This week we talked in our staff groups about the no zero policy. I do not know what my opinion is on giving zeros, I do not want to reward students for not completing work, but at the same time I think giving a zero can be very devastating for a students grade and confidence. My staff group discussed how some students may take advantage of you in you just assign an incomplete to work that was not handed in. However, I think the whole purpose of assigning a grade is to assess where our students are at in their learning, if we just assign a zero then we are not properly assessing them. The following link is of Dr. Reeves discussing his opinion on giving zeros. He describes it as a toxic practice, and says that the appropriate punishment for a student not completing work is having them complete it.
I personally think when I begin teaching the only time I will assign a zero is if it is my last resort. If by the end of the semester I do not have any work, and I have been communicating with parents and administration and have been trying to help the student, but still have nothing then that would be the point when I would assign a zero.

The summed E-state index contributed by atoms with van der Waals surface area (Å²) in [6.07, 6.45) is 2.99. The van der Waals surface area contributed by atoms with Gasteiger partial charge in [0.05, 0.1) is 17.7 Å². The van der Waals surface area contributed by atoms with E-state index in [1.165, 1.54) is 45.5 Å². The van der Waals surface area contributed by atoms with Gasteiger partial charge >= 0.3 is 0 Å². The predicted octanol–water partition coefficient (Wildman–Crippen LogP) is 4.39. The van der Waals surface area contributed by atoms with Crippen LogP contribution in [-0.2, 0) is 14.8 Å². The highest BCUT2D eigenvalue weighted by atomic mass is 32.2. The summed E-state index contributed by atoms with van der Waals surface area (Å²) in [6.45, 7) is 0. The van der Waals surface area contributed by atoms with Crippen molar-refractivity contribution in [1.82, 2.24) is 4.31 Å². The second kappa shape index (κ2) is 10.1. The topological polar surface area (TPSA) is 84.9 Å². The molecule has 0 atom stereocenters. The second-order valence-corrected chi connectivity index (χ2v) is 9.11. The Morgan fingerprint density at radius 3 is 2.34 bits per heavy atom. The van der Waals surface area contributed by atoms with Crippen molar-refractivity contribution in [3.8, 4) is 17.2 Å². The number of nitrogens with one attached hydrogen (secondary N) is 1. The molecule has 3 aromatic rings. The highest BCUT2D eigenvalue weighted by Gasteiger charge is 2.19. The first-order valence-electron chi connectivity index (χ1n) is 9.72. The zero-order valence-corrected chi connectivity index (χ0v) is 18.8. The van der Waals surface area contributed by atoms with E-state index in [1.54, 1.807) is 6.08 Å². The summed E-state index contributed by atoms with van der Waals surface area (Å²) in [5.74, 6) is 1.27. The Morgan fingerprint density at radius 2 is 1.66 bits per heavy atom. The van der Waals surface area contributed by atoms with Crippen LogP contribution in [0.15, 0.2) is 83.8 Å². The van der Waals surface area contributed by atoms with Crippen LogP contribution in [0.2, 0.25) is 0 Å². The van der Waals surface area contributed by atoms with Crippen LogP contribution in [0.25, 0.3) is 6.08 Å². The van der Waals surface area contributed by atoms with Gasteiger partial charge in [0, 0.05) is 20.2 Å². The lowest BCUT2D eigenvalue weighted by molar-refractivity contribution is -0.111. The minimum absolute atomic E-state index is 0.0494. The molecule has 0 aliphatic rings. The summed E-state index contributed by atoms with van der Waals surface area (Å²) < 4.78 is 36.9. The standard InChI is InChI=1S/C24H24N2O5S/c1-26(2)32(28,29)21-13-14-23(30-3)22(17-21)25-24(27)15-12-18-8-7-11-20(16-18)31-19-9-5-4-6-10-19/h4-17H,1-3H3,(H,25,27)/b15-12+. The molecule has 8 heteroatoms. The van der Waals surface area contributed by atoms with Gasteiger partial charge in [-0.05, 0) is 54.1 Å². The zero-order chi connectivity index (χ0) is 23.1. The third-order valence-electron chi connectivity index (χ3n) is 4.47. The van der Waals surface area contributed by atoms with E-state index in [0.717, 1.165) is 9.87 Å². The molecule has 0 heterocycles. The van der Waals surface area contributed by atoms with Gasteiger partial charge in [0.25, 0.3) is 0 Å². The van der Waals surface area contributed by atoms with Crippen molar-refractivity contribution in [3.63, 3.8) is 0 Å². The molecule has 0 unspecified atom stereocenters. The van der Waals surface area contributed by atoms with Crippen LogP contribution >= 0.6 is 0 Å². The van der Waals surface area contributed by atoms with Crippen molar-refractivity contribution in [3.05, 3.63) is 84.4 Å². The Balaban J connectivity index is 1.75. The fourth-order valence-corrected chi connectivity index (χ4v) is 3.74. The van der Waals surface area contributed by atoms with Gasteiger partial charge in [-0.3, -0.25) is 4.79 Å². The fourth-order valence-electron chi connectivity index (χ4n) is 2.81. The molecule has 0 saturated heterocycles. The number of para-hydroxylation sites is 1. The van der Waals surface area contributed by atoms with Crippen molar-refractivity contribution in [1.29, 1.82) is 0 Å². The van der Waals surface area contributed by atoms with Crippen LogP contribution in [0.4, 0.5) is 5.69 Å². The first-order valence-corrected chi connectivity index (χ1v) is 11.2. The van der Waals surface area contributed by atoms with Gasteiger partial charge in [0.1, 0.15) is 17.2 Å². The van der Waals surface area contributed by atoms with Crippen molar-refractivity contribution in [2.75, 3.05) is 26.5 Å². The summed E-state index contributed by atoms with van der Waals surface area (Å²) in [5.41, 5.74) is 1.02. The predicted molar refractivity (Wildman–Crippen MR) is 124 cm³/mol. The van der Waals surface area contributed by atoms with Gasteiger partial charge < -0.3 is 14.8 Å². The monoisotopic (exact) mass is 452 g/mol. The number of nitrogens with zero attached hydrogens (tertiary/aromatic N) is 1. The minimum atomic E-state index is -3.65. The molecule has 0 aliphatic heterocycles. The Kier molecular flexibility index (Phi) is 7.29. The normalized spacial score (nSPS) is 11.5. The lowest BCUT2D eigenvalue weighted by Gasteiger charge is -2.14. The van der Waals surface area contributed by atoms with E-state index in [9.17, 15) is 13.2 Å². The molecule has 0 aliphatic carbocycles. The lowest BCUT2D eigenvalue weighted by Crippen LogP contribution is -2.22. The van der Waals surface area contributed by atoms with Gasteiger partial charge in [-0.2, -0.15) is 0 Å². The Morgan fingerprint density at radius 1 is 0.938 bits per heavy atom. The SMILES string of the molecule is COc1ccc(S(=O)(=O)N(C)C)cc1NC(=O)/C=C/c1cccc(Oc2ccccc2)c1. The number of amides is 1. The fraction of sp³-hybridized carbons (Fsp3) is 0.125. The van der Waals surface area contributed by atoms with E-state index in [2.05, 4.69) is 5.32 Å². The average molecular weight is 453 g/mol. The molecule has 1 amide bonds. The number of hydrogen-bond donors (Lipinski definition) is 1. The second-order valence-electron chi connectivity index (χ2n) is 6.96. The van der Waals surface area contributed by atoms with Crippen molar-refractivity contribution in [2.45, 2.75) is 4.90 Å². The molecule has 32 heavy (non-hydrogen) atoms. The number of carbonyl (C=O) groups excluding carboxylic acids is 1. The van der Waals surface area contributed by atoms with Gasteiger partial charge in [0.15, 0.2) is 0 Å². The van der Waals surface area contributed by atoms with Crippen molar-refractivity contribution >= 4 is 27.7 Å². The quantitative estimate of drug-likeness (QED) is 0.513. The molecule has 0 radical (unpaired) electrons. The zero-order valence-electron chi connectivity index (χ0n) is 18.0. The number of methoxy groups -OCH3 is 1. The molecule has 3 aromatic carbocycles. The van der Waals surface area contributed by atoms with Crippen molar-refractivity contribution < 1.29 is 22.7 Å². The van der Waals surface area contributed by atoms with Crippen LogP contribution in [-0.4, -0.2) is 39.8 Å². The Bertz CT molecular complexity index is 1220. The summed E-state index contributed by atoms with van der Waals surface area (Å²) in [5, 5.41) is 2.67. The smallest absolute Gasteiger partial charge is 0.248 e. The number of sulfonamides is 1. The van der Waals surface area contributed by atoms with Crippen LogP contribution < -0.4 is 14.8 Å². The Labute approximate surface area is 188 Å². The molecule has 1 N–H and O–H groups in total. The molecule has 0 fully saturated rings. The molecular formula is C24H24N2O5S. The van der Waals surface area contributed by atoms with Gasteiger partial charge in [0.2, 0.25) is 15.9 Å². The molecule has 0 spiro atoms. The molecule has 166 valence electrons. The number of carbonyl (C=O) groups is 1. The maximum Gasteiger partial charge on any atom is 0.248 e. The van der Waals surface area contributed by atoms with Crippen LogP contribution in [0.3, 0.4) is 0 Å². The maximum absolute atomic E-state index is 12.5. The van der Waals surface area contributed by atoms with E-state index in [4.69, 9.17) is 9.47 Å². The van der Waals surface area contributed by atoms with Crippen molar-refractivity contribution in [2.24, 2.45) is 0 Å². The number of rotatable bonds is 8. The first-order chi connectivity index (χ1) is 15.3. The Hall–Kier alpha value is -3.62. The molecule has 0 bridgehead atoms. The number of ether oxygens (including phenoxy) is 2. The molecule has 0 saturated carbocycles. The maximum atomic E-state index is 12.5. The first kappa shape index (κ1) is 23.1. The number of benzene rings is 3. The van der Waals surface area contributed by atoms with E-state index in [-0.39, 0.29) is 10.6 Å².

We also had a presentation from Tim Caleval, he discussed the Ministry’s goals for education in the future. He discussed raising the graduation rate of students in Saskatchewan to 85%. One crucial way to achieve this is to raise the graduation rate of First Nations, Metis, and Inuit students in our school. Incorporating First Nation content is provincially mandated in Saskatchewan, and has been something we have learned a great deal about. One thing I have learned is that it needs to be incorporated in a natural way. In my EMTH classes we have had presentations on incorporating First Nations games into the math class, one thing we discussed is using a game and then finding the math within it, rather then trying to stick a game into a topic. I think it is very important for all students to feel as if they belong, and that they feel safe, and in the past I do not think this occurred in all schools. However with what we have been taught throughout university, and all the resources we have been given that we are taking the steps to help students feel as i they belong, and thus help raise the graduation rates within Saskatchewan.